Transportation is likely to be one of the first domains in which the general public will be asked to trust the reliability and safety of an AI system for a critical task. Autonomous transportation will soon be commonplace and, as most people's first experience with physically embodied AI systems, will strongly influence the public's perception of AI. Once the physical hardware is made sufficiently safe and robust, its introduction to daily life may happen so suddenly as to surprise the public, which will require time to adjust. As cars will become better drivers than people, city-dwellers will own fewer cars, live further from work, and spend time differently, leading to an entirely new urban organization. Further, in the typical North American city in 2030, changes won’t be limited to cars and trucks, but are likely to include flying vehicles and personal robots, and will raise social, ethical and policy issues.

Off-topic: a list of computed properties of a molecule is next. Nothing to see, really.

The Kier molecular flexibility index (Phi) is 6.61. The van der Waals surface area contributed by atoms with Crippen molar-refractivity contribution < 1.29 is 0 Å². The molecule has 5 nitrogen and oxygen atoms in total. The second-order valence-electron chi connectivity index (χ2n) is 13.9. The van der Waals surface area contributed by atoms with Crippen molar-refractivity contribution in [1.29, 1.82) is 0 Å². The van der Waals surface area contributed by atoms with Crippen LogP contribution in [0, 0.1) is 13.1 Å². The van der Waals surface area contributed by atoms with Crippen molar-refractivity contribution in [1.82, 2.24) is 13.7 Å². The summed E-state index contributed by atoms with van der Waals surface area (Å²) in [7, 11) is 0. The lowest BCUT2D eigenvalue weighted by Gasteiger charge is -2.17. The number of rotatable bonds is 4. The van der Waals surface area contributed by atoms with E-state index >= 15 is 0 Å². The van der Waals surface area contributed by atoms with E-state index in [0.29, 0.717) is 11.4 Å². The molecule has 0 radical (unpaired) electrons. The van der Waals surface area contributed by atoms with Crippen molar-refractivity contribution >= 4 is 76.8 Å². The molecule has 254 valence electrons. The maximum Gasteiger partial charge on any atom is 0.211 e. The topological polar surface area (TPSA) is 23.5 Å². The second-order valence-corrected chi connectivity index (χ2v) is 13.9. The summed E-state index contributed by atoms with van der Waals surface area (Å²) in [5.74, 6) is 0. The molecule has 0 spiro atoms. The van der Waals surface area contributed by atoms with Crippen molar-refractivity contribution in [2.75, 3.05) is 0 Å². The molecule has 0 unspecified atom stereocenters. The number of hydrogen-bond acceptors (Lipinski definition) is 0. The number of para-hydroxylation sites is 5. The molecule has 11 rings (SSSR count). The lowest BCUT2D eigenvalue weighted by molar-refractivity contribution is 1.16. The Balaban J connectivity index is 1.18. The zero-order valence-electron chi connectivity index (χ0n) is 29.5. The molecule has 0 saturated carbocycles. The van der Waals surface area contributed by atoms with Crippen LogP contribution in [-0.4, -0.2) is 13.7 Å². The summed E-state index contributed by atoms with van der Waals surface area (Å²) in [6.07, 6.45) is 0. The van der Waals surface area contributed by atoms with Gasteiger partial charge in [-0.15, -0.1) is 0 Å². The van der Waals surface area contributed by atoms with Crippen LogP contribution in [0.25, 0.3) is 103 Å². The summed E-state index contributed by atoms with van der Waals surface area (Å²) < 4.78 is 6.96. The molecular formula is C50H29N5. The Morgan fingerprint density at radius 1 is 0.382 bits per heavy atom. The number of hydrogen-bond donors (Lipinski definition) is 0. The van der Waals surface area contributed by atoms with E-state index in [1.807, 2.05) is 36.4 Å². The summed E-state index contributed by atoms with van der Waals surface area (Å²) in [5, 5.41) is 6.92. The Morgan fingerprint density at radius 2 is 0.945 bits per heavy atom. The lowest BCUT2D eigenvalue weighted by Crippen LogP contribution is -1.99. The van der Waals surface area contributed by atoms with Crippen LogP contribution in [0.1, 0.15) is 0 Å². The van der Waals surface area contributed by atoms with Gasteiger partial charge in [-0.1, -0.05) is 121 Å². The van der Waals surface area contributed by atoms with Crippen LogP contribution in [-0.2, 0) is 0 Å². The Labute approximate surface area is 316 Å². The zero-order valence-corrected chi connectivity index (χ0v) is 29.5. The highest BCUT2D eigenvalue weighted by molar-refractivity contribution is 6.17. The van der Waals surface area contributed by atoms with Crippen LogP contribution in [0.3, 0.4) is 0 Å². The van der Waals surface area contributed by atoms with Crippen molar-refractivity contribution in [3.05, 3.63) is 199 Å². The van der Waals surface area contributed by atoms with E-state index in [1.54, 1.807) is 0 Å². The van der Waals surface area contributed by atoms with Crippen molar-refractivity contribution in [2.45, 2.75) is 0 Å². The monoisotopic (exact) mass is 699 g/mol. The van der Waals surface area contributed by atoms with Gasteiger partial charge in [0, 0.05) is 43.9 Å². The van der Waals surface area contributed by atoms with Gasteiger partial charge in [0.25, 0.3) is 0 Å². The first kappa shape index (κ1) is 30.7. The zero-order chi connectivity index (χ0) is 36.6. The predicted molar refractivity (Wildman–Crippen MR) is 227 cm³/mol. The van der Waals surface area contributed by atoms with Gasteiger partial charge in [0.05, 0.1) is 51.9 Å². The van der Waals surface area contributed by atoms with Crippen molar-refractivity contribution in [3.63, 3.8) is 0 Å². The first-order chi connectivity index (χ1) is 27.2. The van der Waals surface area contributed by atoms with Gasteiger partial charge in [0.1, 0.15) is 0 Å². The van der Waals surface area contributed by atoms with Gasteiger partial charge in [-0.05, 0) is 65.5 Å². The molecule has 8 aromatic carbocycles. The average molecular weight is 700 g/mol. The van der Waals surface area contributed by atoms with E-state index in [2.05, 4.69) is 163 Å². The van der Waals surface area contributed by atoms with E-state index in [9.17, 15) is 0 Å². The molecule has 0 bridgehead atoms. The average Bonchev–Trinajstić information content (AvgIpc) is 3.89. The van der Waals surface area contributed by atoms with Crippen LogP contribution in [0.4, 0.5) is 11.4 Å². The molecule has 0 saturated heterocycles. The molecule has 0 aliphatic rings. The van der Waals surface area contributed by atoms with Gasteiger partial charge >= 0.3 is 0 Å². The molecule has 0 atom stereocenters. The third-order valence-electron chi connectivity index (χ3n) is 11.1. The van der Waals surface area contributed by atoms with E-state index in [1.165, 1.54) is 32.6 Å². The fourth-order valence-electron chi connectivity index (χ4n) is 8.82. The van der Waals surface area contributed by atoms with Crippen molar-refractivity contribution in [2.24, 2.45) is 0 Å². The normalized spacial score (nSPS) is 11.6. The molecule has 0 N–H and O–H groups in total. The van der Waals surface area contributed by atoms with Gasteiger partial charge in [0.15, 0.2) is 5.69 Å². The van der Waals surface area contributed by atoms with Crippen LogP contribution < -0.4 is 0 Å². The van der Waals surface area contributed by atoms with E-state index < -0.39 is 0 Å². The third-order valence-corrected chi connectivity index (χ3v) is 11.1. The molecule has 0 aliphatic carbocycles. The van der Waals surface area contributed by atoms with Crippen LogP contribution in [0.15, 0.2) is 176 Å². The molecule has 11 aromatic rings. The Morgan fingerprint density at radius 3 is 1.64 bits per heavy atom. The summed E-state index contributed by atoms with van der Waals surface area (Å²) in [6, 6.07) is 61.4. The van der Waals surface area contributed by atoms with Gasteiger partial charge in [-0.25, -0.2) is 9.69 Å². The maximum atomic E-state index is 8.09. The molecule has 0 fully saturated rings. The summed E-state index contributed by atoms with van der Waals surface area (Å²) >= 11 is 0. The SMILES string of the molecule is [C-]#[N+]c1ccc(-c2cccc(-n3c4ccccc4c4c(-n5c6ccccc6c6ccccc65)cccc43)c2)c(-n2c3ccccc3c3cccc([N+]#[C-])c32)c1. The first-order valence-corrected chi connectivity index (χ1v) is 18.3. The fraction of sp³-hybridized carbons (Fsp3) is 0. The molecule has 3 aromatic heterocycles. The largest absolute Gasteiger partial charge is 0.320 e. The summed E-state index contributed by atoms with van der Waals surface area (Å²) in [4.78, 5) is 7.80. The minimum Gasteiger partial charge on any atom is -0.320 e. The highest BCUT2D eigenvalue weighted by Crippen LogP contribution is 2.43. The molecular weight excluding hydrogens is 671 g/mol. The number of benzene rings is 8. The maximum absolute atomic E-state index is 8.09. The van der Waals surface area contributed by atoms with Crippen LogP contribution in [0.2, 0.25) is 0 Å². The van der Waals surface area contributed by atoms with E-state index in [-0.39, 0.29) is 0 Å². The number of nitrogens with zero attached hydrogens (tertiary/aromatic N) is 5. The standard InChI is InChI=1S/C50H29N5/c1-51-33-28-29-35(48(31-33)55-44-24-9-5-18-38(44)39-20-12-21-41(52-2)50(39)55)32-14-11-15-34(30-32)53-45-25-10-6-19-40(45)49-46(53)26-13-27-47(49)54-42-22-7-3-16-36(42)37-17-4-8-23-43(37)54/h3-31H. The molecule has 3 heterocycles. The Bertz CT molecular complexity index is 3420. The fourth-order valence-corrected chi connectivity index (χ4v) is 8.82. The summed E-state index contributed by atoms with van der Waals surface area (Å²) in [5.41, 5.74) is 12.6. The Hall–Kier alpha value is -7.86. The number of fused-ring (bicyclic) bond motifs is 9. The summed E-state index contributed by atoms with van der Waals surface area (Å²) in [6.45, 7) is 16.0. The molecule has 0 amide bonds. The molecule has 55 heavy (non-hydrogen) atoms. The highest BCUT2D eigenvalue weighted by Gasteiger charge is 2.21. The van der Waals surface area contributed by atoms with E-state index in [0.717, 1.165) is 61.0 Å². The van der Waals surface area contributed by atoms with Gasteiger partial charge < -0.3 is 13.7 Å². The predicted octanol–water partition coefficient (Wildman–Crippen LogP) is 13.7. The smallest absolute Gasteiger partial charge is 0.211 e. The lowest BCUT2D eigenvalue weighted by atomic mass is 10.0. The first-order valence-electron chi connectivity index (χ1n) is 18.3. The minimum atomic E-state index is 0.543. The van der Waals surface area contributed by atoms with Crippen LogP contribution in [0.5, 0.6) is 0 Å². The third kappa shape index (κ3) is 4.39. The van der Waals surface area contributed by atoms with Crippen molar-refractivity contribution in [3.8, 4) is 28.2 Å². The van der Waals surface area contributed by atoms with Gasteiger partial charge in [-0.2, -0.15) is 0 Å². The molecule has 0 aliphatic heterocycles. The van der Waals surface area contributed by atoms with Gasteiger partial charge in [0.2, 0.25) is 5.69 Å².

A few key technologies have already catalyzed the widespread adoption of AI in transportation. Compared to 2000, the scale and diversity of data about personal and population-level transportation available today—enabled by the adoption of smartphones and decreased costs and improved accuracies for variety of sensors—is astounding. Without the availability of this data and connectivity, applications such as real-time sensing and prediction of traffic, route calculations, peer-to-peer ridesharing and self-driving cars would not be possible.